Turkey’s Prime Minister is Top Publicist for Armenian Genocide

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Turkey’s Prime Minister is Top Publicist for Armenian Genocide

By Harut Sassounian

Publisher, The California Courier

Two years ago, when Recep Tayyip Erdogan became the Prime Minister of Turkey, he brought a fresh perspective to the country’s many long-standing domestic and foreign problems, including the Armenian Genocide. Rather than parroting the worn-out denials uttered by his predecessors, he approached the demands for the recognition of the genocide issue with caution. He did not dismiss them off-hand and did not claim that the genocide was “a baseless allegation.”

Since then, there has been a gradual, unwelcome shift in the attitude of the Turkish Prime Minister on this issue. Ironically, as the international pressure on Turkey kept mounting for the recognition of the Armenian Genocide, and as more and more Turkish scholars and journalists started calling on their government to face the truth about the extermination of the Armenians, Mr. Erdogan began to abandon his guarded approach, adopting the denialist position of his predecessors. He has gone from expressing uncertainty as what really happened in 1915 to stating that he is confident that no genocide was committed against the Armenians. Incredibly, Mr. Erdogan is calling for a commission of historians ostensibly to find out what actually took place in 1915, while being so sure that absolutely nothing had happened to the Armenians.

How could one explain such a serious shift in Mr. Erdogan’s position on the Armenian Genocide? One plausible explanation is that he is caught between conflicting pressures by the European Union demanding a total overhaul of the country’s laws and domestic hard-liners who accuse him of making “too many concessions” to meet the EU requirements. Mr. Erdogan may have wrongly calculated that he could shore up his domestic support by taking a tough stand on a number of issues, including the Armenian Genocide, without alienating the Europeans.

Regardless of Mr. Erdogan’s intentions or actual reasons for his erratic behavior, one thing is certain: In recent months, he has done more (albeit inadvertently) to attract the attention of the world to the issue of the Armenian Genocide than all Armenians in the homeland and the Diaspora put together. Here is a short list of some of the Prime Minister’s recent efforts in this regard:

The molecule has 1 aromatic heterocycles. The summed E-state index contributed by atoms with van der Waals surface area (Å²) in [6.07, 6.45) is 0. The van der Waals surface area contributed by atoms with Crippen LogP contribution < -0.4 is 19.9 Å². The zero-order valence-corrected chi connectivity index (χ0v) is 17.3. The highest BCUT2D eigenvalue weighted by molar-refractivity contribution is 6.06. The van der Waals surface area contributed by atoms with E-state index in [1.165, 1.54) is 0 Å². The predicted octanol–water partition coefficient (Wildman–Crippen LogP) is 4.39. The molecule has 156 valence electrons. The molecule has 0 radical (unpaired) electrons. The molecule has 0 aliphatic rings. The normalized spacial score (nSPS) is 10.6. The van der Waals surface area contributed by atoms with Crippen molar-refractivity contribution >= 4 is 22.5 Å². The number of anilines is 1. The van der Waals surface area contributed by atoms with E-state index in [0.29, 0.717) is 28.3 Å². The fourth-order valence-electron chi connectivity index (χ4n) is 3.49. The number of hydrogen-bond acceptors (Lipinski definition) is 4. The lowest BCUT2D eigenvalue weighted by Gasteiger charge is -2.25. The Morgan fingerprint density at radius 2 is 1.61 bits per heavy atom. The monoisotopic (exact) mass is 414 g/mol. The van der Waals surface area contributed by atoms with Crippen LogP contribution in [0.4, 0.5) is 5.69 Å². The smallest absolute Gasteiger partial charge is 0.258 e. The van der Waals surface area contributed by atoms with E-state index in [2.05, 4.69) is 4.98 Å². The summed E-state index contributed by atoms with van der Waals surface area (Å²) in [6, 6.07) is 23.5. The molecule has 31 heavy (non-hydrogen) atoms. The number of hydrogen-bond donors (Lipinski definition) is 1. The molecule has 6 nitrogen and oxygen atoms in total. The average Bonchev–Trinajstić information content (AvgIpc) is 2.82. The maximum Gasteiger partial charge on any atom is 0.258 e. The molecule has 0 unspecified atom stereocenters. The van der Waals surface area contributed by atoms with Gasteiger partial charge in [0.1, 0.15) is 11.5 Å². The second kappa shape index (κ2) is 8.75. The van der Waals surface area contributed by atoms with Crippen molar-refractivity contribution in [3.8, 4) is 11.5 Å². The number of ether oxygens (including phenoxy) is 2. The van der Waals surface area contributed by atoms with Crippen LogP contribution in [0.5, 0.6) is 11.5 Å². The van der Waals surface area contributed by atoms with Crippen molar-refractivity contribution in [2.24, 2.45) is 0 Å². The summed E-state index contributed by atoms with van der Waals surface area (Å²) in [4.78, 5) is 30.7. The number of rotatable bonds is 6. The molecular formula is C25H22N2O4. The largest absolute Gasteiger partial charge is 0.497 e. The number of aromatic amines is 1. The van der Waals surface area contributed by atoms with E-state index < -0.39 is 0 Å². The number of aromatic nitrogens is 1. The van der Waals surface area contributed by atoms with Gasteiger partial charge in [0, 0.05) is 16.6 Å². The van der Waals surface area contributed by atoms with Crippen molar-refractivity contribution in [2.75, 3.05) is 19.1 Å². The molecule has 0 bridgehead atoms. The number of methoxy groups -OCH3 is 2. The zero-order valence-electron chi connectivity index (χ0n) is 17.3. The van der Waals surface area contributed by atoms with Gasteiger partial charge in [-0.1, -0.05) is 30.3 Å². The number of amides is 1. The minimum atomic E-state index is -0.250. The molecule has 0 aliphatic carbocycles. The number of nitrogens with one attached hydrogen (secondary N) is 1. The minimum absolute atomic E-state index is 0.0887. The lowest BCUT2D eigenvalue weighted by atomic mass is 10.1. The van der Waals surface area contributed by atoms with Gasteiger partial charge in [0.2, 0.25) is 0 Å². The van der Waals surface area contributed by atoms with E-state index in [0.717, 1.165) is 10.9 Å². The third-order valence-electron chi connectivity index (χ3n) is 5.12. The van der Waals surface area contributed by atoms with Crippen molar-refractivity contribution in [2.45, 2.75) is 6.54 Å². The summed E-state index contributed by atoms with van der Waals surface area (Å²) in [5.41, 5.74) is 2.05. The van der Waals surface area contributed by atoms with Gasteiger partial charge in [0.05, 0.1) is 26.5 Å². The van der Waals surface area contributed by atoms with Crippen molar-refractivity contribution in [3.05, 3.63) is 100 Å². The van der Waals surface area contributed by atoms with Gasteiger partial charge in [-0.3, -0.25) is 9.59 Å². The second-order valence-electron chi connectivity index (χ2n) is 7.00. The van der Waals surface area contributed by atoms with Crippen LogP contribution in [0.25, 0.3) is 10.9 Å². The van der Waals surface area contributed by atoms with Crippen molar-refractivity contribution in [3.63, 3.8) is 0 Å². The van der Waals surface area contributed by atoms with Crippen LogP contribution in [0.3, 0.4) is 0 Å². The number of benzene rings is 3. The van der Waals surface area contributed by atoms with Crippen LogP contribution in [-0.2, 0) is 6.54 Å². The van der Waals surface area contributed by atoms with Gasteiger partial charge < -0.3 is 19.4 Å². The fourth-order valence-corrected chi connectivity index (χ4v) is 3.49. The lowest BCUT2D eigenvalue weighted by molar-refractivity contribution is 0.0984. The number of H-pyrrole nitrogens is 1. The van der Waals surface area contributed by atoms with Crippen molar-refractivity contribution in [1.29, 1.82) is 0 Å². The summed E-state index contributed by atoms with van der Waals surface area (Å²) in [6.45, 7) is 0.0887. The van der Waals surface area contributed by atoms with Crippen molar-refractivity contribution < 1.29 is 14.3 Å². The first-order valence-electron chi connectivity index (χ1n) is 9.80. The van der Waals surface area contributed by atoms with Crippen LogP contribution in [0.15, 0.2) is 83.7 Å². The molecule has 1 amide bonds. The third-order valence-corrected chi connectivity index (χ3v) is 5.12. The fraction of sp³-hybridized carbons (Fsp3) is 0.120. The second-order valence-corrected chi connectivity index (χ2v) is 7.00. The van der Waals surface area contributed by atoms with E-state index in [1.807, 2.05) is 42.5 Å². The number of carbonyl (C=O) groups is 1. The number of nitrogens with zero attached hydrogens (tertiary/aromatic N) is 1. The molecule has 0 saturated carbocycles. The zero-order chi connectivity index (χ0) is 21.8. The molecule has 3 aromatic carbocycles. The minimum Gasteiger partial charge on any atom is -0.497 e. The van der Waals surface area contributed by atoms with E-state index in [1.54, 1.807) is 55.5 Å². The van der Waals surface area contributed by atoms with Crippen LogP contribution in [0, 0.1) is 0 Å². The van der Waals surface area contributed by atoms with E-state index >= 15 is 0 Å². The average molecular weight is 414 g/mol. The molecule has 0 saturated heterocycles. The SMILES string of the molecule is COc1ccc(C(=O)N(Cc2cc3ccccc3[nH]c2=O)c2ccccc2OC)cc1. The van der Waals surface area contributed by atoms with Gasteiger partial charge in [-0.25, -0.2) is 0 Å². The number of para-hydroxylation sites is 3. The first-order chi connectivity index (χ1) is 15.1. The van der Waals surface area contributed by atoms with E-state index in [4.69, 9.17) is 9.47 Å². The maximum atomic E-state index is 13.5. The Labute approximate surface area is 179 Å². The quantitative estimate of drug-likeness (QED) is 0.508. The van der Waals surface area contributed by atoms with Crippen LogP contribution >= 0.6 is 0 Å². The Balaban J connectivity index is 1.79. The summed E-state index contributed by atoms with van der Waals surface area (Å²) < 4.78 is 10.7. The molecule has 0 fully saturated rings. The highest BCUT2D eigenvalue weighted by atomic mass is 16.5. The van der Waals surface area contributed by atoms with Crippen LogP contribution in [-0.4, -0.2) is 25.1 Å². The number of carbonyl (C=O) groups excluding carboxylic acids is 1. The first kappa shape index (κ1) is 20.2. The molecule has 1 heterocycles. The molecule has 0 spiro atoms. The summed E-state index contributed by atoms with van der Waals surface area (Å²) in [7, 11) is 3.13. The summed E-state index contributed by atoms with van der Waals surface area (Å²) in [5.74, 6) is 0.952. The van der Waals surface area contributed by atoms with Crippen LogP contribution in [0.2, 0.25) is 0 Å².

-- He sent a much-publicized letter to Pres. Kocharian last month, suggesting the formation of a joint Turkish-Armenian commission of historians to investigate the facts of the Armenian Genocide. Mr. Erdogan was trying to give the EU the impression that Turkey was making serious efforts to resolve this issue. To create such a false impression, Mr. Erdogan eagerly disseminated copies of his letter to many foreign capitals, including Washington, thereby publicizing worldwide the Armenian Genocide issue.

-- Mr. Erdogan’s next self-defeating act was the critical comments he made to the Russian and Polish presidents during a reception in Moscow last month after their countries’ parliaments had recognized the Armenian Genocide. Mr. Erdogan’s harsh words probably left a bad impression on both presidents and reinforced in their minds the significance of the Armenian Genocide issue.

-- In retaliation for Pres. Kocharian’s speech, thanking the countries that had recognized the Armenian Genocide, Mr. Erdogan reacted by making harsh remarks on the issue of the Armenian Genocide, during the Council of Europe Summit held in Warsaw earlier this month. He thus impressed upon the leaders of 46 European countries, once again, the importance of this issue.

-- Mr. Erdogan then announced that he would launch a major counter-attack against “the 15 countries” (should be 19) that have recognized the Armenian Genocide. He announced that the Turkish Parliament would expose the genocides committed by these countries. He also threatened to sue these countries in some undetermined court. This would be a momentous development for the Armenian Cause. For the first time, the Turkish government would be confronting the entire world, thus truly internationalizing the demands for the recognition of the Armenian Genocide. Should the Turkish Parliament condemn these 19 countries, they could in turn pass more anti-Turkish resolutions, after which Turkey could forget about ever joining the European Union.

To make matters worse for Turkey, Prime Minister Erdogan proudly told the leadership of his political party last week that his top aides had advised him not to respond to Pres. Kocharian’s remarks on the Armenian Genocide during the Warsaw Summit. Mr. Erdogan boastfully said that he ignored the advice of his foreign policy experts and did the exact opposite!

Armenians hope that Mr. Erdogan would continue not to follow the advice of his top aides and remain in power for a very long time. Should Mr. Erdogan carry out his threatened lawsuits against these 19 countries, he would be doing more to globalize the issue of the Armenian Genocide than anything Armenians have managed to do by themselves in the last 90 years!

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